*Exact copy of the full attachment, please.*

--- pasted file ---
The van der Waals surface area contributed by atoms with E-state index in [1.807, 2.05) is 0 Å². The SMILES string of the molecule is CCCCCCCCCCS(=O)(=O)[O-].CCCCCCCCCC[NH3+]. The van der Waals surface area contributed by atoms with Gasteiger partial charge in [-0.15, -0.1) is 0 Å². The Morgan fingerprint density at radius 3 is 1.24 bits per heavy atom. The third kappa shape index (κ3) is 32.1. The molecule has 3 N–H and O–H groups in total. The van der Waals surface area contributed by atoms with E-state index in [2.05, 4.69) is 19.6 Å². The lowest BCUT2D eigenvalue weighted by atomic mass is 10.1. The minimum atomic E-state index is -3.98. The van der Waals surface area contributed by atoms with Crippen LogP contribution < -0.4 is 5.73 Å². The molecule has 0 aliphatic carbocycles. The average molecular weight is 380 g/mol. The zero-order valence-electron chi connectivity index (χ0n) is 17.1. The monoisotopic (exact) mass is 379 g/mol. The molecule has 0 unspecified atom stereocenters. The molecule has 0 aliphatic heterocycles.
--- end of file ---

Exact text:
The van der Waals surface area contributed by atoms with E-state index in [1.807, 2.05) is 0 Å². The SMILES string of the molecule is CCCCCCCCCCS(=O)(=O)[O-].CCCCCCCCCC[NH3+]. The van der Waals surface area contributed by atoms with Gasteiger partial charge in [-0.15, -0.1) is 0 Å². The Morgan fingerprint density at radius 3 is 1.24 bits per heavy atom. The third kappa shape index (κ3) is 32.1. The molecule has 3 N–H and O–H groups in total. The van der Waals surface area contributed by atoms with E-state index in [2.05, 4.69) is 19.6 Å². The lowest BCUT2D eigenvalue weighted by atomic mass is 10.1. The minimum atomic E-state index is -3.98. The van der Waals surface area contributed by atoms with Crippen LogP contribution < -0.4 is 5.73 Å². The molecule has 0 aliphatic carbocycles. The average molecular weight is 380 g/mol. The zero-order valence-electron chi connectivity index (χ0n) is 17.1. The monoisotopic (exact) mass is 379 g/mol. The molecule has 0 unspecified atom stereocenters. The molecule has 0 aliphatic heterocycles.